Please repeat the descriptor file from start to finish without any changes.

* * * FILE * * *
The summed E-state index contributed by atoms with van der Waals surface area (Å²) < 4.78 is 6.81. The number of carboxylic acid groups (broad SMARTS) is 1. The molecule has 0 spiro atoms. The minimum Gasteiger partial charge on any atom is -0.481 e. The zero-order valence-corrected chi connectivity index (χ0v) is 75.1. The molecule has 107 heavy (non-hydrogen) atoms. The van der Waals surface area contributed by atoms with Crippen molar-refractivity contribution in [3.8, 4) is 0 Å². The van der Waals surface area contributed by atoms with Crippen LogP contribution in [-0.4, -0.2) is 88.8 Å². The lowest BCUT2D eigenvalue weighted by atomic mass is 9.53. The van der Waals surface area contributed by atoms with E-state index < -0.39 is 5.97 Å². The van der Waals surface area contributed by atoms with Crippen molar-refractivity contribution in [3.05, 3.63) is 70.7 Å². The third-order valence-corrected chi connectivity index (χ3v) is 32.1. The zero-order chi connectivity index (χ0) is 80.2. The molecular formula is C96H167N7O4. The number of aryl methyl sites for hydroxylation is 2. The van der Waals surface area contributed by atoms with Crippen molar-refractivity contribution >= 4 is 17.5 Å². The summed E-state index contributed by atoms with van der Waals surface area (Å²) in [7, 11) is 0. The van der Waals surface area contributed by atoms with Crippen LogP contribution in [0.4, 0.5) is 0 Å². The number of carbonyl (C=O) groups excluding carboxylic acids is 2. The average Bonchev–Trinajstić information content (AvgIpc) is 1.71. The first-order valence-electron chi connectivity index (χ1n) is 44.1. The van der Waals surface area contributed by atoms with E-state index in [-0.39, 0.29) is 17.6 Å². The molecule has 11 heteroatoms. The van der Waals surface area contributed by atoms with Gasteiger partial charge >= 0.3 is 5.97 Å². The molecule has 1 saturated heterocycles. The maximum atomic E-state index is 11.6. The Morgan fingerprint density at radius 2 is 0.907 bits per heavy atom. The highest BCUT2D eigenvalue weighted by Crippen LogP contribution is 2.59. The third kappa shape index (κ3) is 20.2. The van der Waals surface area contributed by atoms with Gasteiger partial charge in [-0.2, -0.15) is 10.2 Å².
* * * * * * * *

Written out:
The summed E-state index contributed by atoms with van der Waals surface area (Å²) < 4.78 is 6.81. The number of carboxylic acid groups (broad SMARTS) is 1. The molecule has 0 spiro atoms. The minimum Gasteiger partial charge on any atom is -0.481 e. The zero-order valence-corrected chi connectivity index (χ0v) is 75.1. The molecule has 107 heavy (non-hydrogen) atoms. The van der Waals surface area contributed by atoms with Crippen molar-refractivity contribution in [3.8, 4) is 0 Å². The van der Waals surface area contributed by atoms with Crippen LogP contribution in [-0.4, -0.2) is 88.8 Å². The lowest BCUT2D eigenvalue weighted by atomic mass is 9.53. The van der Waals surface area contributed by atoms with E-state index < -0.39 is 5.97 Å². The van der Waals surface area contributed by atoms with Crippen molar-refractivity contribution in [3.05, 3.63) is 70.7 Å². The third-order valence-corrected chi connectivity index (χ3v) is 32.1. The zero-order chi connectivity index (χ0) is 80.2. The molecular formula is C96H167N7O4. The number of aryl methyl sites for hydroxylation is 2. The van der Waals surface area contributed by atoms with Crippen molar-refractivity contribution >= 4 is 17.5 Å². The summed E-state index contributed by atoms with van der Waals surface area (Å²) in [7, 11) is 0. The van der Waals surface area contributed by atoms with Crippen LogP contribution in [0.4, 0.5) is 0 Å². The number of carbonyl (C=O) groups excluding carboxylic acids is 2. The average Bonchev–Trinajstić information content (AvgIpc) is 1.71. The first-order valence-electron chi connectivity index (χ1n) is 44.1. The van der Waals surface area contributed by atoms with E-state index in [-0.39, 0.29) is 17.6 Å². The molecule has 11 heteroatoms. The van der Waals surface area contributed by atoms with Gasteiger partial charge >= 0.3 is 5.97 Å². The molecule has 1 saturated heterocycles. The maximum atomic E-state index is 11.6. The Morgan fingerprint density at radius 2 is 0.907 bits per heavy atom. The highest BCUT2D eigenvalue weighted by Crippen LogP contribution is 2.59. The third kappa shape index (κ3) is 20.2. The van der Waals surface area contributed by atoms with Gasteiger partial charge in [-0.2, -0.15) is 10.2 Å².